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This is a question The nicest thing someone's ever done for me

In amongst all the tales of bitterness and poo, we occasionally get fluffy stories that bring a small tear to our internet-jaded eyes.

In celebration of this, what is the nicest thing someone's done for you? Whether you thoroughly deserved it or it came out of the blue, tell us of heartwarming, selfless acts by others.

Failing that, what nice things have you done for other people, whether they liked it or not?

(, Thu 2 Oct 2008, 16:14)
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When I was but a 4 year old beam of Light, I stood almost a foot taller than my classmates. I've always been a rangy, gangling streak of piss blessed with the kind of co-ordination one would expect to see from a Ballerina with shattered kneecaps.

And kids, of course, can be cruel. Lets be perfectly honest here; they are. So whilst looking down on my peers like some sort of snot-bubbling giant meant that I spent my schoolyears refreshingly free of bullying in the physical sense, aforementioned lack of co-ordination meant that the little fuckers could tease me no end and then run like fuck. Frankly, I was more likely to trip over my own feet than to catch them and what's more, everyone knew it.

So, naturally, I started to keep my own company as much as possible because I started to associate "Other people" with "Humiliation".

That I'm not a complete and utter social retard at this stage in my life is, I like to think, mainly due to a girl called Ruth who was in the year below me.

~wibbly wobbly timey wimey effect~

I was 6 and was in a corner of the playground doing my utmost not to cry. Our teacher had, in the previous lesson, asked us to fold our arms and wait for the books to be handed out. I was *that* lacking in grace that I couldn't actually fold my arms. Instead I sort of looked like I was hugging myself. And, as per usual, some of my wittier classmates were taking the proverbial, opining that my inability to fold my arms almost certainly meant I smelled of poo. And possibly wee.

The teacher...gave a little laugh, a look at me that said "For God's sake you great buffoon, just fold your arms properly", and began the lesson. She wasn't going to come to my rescue, and I was too busy thinking about how I'd like to start hitting my tormentors to concentrate on copying some classmates in that ancient art of arm folding.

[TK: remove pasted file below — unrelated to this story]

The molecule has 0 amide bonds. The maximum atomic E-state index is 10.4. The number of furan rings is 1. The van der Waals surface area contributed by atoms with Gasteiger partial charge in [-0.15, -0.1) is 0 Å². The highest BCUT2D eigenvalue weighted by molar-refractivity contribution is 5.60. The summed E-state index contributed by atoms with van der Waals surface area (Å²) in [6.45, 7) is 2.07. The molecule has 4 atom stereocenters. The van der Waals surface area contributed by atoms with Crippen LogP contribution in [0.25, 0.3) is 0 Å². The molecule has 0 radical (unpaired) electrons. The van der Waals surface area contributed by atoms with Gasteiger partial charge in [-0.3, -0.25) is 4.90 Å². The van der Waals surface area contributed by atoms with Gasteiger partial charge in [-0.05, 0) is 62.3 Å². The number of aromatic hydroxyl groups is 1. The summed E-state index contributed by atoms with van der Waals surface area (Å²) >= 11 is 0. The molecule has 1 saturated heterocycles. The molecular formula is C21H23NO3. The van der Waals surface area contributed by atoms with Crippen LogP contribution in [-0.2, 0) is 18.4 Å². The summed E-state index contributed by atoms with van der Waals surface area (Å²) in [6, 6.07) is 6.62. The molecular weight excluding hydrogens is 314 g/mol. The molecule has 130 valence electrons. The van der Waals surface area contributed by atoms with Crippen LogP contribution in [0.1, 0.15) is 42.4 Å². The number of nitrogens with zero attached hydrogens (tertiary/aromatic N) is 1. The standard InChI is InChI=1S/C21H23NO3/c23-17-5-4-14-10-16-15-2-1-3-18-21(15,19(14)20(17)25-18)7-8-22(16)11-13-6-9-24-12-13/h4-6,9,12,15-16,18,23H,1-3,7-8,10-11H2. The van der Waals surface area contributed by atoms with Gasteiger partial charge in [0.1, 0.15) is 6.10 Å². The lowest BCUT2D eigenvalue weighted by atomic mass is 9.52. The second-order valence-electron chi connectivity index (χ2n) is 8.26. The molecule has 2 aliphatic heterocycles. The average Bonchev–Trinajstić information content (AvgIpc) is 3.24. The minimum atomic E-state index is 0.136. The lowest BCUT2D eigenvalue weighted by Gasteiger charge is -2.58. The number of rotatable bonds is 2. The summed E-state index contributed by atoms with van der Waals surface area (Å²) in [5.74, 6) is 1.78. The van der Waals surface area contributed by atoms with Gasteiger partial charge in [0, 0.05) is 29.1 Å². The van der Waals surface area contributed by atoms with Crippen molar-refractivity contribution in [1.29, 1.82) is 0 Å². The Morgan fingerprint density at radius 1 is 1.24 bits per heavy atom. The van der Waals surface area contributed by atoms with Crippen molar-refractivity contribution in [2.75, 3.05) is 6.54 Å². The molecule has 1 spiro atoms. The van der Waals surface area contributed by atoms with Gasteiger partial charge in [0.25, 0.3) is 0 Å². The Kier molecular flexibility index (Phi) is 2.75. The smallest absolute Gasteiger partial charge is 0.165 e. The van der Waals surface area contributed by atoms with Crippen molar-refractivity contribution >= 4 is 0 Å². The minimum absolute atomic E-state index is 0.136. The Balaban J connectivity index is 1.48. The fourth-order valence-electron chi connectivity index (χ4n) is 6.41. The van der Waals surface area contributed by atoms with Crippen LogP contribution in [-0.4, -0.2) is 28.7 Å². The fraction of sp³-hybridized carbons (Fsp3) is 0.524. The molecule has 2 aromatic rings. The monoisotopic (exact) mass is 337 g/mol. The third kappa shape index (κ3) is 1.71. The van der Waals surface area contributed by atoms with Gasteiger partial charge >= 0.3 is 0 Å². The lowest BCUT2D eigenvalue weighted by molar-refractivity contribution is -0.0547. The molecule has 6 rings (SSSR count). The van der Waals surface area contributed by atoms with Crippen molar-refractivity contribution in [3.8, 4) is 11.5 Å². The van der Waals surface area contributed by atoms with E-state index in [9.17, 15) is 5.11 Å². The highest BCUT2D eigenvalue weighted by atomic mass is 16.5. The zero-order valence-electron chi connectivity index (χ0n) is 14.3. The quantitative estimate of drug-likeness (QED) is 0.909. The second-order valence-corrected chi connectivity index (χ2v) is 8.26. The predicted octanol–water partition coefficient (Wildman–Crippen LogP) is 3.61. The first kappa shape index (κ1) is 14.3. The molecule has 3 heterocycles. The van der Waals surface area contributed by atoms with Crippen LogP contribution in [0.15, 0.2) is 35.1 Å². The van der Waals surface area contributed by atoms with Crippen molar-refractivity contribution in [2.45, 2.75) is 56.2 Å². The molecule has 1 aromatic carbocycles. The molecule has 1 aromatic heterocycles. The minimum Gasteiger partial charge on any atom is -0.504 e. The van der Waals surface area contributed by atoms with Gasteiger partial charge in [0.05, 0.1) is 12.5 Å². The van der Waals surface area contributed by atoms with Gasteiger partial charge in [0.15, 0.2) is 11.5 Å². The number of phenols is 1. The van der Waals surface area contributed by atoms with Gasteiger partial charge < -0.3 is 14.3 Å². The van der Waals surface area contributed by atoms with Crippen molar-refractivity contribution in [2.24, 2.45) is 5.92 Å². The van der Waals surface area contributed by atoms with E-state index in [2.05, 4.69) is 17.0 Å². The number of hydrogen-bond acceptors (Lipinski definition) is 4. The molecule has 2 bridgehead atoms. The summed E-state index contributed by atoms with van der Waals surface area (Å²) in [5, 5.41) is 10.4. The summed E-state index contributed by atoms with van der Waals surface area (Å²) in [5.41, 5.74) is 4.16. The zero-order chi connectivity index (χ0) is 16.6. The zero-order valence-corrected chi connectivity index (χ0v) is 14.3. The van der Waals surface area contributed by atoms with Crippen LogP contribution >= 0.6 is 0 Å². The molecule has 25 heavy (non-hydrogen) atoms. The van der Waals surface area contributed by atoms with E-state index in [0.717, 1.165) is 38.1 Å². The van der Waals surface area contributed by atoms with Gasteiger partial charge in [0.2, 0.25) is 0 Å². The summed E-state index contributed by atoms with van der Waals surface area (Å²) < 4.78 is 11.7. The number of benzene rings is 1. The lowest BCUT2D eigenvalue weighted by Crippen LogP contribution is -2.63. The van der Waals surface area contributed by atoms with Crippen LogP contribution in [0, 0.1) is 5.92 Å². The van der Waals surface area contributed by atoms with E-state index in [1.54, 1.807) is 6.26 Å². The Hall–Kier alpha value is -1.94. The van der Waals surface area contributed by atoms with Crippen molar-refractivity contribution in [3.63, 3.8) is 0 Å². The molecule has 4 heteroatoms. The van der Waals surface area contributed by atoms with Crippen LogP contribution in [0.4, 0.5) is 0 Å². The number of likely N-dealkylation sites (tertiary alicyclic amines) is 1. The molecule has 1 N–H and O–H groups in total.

So, having failed in that most rudimentary of tasks, I boiled and fumed my way through the lesson. When the playtime bell went, out I went and found a little corner of the playground to sit and have a good cry (what? I was 6 ffs...).

It was then that Ruth approached. Now I'm sure you all remember primary school; contact between year groups basically never happened. To a kids mind, the year below were always little babies and the year above were to be looked at with a mixture of fear and awe. More than a year either way, and the kids may have well been aliens. So Ruth, being in the year below, was doing something rather daring. Particularly as, by then, I'd also acquired a reputation as a dumb, clumsy oaf who would lash out at anyone near him for seemingly no reason.

"Hello. You're Light aren't you? Why are you crying?"

'Go away.'

"Why? I'm not doing anything wrong. So why are you crying? Has someone been nasty to you?"

This was new territory for me; someone I didn't know was speaking to me and something was different about the tone of voice. There wasn't any fear but neither was there any malice.

I dealt with my resultant confusion in the standard way of the 6 year old; I cried even harder and tried to turn my face away so that this little baby wouldn't see me wailing.

"Aw, don't cry."

'...cn fld m'arms...'

"You can't fold your arms? Is that what you're crying about?"


"tch, don't be so silly. Here; stand up."

So up I stood.

"Right, now give me your arms, and..."

And she taught me to fold my arms, smiling the whole time and seemingly enjoying the teaching as much as I appreciated being taught.

"There you are. So will they stop teasing you now? Oh, there's the bell. Bye!"

Still a little bit stunned, I made my way to the line of my classmates to be led back into class. Come the next lesson, we were once again asked to fold our arms and wait for books to be handed out. This time, the little shits didn't even wait before teasing.

I genuinely think that few moments in my life since then have compared with the smug satisfaction of folding my arms properly and their teasing not just petering out, but actually being turned back on them (hey, kids will take the piss out of anyone who makes themselves a target). Had I known the phrase "In your fucking FACE cocktards!!" then it would doubtless have made an appearence then.

As is, I learned how to fold my arms. I also learned that people aren't solely there to make you feel miserable. Gradually I learned the difference between saying teasing things out of malice, and saying them out of affection (or even fear; I'd spent my first school year kicking the shit out of whomever was slow enough for me to catch). Basically, I think Ruth socialised me.

She went to a different middle school, so I never saw her from age 9. And writing this has made me well up like a girl watching Sex in the City, so I think it's safe to say that a very simple act of kindness has had a permanent positive effect on me.

So if your name is Ruth and you were in Amberley First School in the 80s, from the very bottom of my heart; thank you.

(Length? I apologise for nothing!)
(, Fri 3 Oct 2008, 12:36, 1 reply)
Yay for Ruth!
(, Fri 3 Oct 2008, 14:50, closed)

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